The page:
While the third book will hopefully shed even more light on this, we get an explanation from Bast at the end of The Name of the Wind. Essentially, Kvothe is so weak because he's been playing the role of an Innkeeper for so long, he's forgotten that it was a role, and therefore it is becoming reality.
“It’s like ... have you ever heard the story of Martin Maskmaker?”
Chronicler shook his head and Bast gave a frustrated sigh. “How about
plays? Have you seen The Ghost and the Goosegirl or The Ha’penny
Chronicler frowned. “Is that the one where the king sells his
crown to an orphan boy?”
Bast nodded. “And the boy becomes a better king than the original. The goosegirl dresses like a countess and everyone is stunned by her grace and charm.” He hesitated, struggling
to find the words he wanted. “You see, there’s a fundamental
connection between seeming and being. Every Fae child knows this, but
you mortals never seem to see. We understand how dangerous a mask can
be. We all become what we pretend to be.”
Chronicler relaxed a bit,
sensing familiar ground. “That’s basic psychology. You dress a beggar in fine clothes, people treat him like a noble, and he lives up to their expectations.”
“That’s only the smallest piece of it,” Bast said. “The truth is deeper than that. It’s ...” Bast floundered for a moment. “It’s like everyone tells a story about themselves inside
their own head. Always. All the time. That story makes you what you
are. We build ourselves out of that story.”
Frowning, Chronicler opened his mouth, but Bast held up a hand to stop him. “No, listen.
I’ve got it now. You meet a girl: shy, unassuming. If you tell her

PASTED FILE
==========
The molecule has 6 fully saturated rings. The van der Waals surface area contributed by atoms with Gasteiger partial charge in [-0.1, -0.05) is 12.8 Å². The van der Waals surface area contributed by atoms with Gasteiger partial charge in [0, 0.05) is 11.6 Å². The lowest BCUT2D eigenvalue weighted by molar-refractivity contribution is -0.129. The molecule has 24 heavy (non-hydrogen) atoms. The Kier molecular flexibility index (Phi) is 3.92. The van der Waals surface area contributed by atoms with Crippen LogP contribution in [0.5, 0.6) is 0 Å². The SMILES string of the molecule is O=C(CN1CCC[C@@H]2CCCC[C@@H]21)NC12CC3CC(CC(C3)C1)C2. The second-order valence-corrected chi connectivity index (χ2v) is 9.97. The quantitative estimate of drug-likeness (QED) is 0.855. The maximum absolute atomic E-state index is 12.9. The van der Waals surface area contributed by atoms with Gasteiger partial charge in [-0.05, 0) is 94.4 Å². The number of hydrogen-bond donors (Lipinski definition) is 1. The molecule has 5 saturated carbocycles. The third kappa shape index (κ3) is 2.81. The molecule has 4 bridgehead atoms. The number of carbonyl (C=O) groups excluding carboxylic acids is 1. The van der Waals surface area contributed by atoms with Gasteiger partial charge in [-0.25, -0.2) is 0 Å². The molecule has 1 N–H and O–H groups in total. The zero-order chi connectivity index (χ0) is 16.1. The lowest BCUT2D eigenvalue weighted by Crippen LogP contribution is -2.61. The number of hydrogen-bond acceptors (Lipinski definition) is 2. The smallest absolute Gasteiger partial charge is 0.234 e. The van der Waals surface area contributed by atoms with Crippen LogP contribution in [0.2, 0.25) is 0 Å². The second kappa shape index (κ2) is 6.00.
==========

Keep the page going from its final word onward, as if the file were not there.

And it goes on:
she’s beautiful, she’ll think you’re sweet, but she won’t believe you.
She knows that beauty lies in your beholding.” Bast gave a grudging
shrug. “And sometimes that’s enough.”
His eyes brightened. “But there’s a better way. You show her she is beautiful. You make mirrors of your eyes, prayers of your hands against her body. It is hard, very
hard, but when she truly believes you ...” Bast gestured excitedly.
“Suddenly the story she tells herself in her own head changes. She
transforms. She isn’t seen as beautiful. She is beautiful, seen.”
“What the hell is that supposed to mean?” Chronicler snapped. “You’re
just spouting nonsense now.”
“I’m spouting too much sense for you to understand,” Bast said testily. “But you’re close enough to see my point. Think of what he said today. People saw him as a hero, and he
played the part. He wore it like a mask but eventually he believed it.
It became the truth. But now ...” he trailed off.
“Now people see him as an innkeeper,” Chronicler said.
“No,” Bast said softly. “People saw him as an innkeeper a year ago. He took off the mask when they walked out the door. Now he sees himself as an innkeeper, and a failed
innkeeper at that. You saw what he was like when Cob and the rest came
in tonight. You saw that thin shadow of a man behind the bar tonight.
It used to be an act....”
This last part is speculation on my part, but I believe that Bast's explanation may relate to the concept of Alar, as used to create sympathetic bindings.
When using sympathy, an arcanist splits off a part of his mind to contain the utter belief in the binding. The stronger the belief that the binding works, the stronger the binding. It is repeatedly mentioned how unusually strong Kvothe's ability with his Alar is, and how effortless he makes complex applications of Alar seem.
If Bast's explanation that Kvothe's change in self-perception is responsible for Kote being "a thin shadow of a man" is correct, it seems reasonable that Kvothe's particular talents for using his belief to manipulate reality may be working against him, making this more of a dramatic and fundamental change than it might be for a lesser man.